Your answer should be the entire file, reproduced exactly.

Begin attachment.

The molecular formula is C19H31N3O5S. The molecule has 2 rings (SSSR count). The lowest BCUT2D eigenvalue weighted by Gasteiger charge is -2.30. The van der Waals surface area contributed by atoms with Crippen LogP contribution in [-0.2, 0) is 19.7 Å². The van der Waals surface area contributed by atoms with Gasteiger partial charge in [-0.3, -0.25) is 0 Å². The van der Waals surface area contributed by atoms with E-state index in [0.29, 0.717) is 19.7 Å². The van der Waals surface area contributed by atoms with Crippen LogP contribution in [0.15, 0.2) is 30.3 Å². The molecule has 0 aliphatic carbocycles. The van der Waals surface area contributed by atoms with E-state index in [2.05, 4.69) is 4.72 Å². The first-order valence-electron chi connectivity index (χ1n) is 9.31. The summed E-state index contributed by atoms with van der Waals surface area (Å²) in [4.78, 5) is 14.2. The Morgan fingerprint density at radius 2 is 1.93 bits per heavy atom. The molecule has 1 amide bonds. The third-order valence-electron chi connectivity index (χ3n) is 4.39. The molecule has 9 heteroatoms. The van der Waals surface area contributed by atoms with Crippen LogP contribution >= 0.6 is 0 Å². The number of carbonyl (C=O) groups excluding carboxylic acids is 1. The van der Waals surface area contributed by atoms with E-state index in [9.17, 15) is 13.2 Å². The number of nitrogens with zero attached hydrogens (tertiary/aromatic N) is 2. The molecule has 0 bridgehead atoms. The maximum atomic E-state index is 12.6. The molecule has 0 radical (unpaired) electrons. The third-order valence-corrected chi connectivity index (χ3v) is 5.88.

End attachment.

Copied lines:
The molecular formula is C19H31N3O5S. The molecule has 2 rings (SSSR count). The lowest BCUT2D eigenvalue weighted by Gasteiger charge is -2.30. The van der Waals surface area contributed by atoms with Crippen LogP contribution in [-0.2, 0) is 19.7 Å². The van der Waals surface area contributed by atoms with Gasteiger partial charge in [-0.3, -0.25) is 0 Å². The van der Waals surface area contributed by atoms with E-state index in [0.29, 0.717) is 19.7 Å². The van der Waals surface area contributed by atoms with Crippen LogP contribution in [0.15, 0.2) is 30.3 Å². The molecule has 0 aliphatic carbocycles. The van der Waals surface area contributed by atoms with E-state index in [2.05, 4.69) is 4.72 Å². The first-order valence-electron chi connectivity index (χ1n) is 9.31. The summed E-state index contributed by atoms with van der Waals surface area (Å²) in [4.78, 5) is 14.2. The Morgan fingerprint density at radius 2 is 1.93 bits per heavy atom. The molecule has 1 amide bonds. The third-order valence-electron chi connectivity index (χ3n) is 4.39. The molecule has 9 heteroatoms. The van der Waals surface area contributed by atoms with Crippen LogP contribution >= 0.6 is 0 Å². The number of carbonyl (C=O) groups excluding carboxylic acids is 1. The van der Waals surface area contributed by atoms with E-state index in [9.17, 15) is 13.2 Å². The number of nitrogens with zero attached hydrogens (tertiary/aromatic N) is 2. The molecule has 0 bridgehead atoms. The maximum atomic E-state index is 12.6. The molecule has 0 radical (unpaired) electrons. The third-order valence-corrected chi connectivity index (χ3v) is 5.88.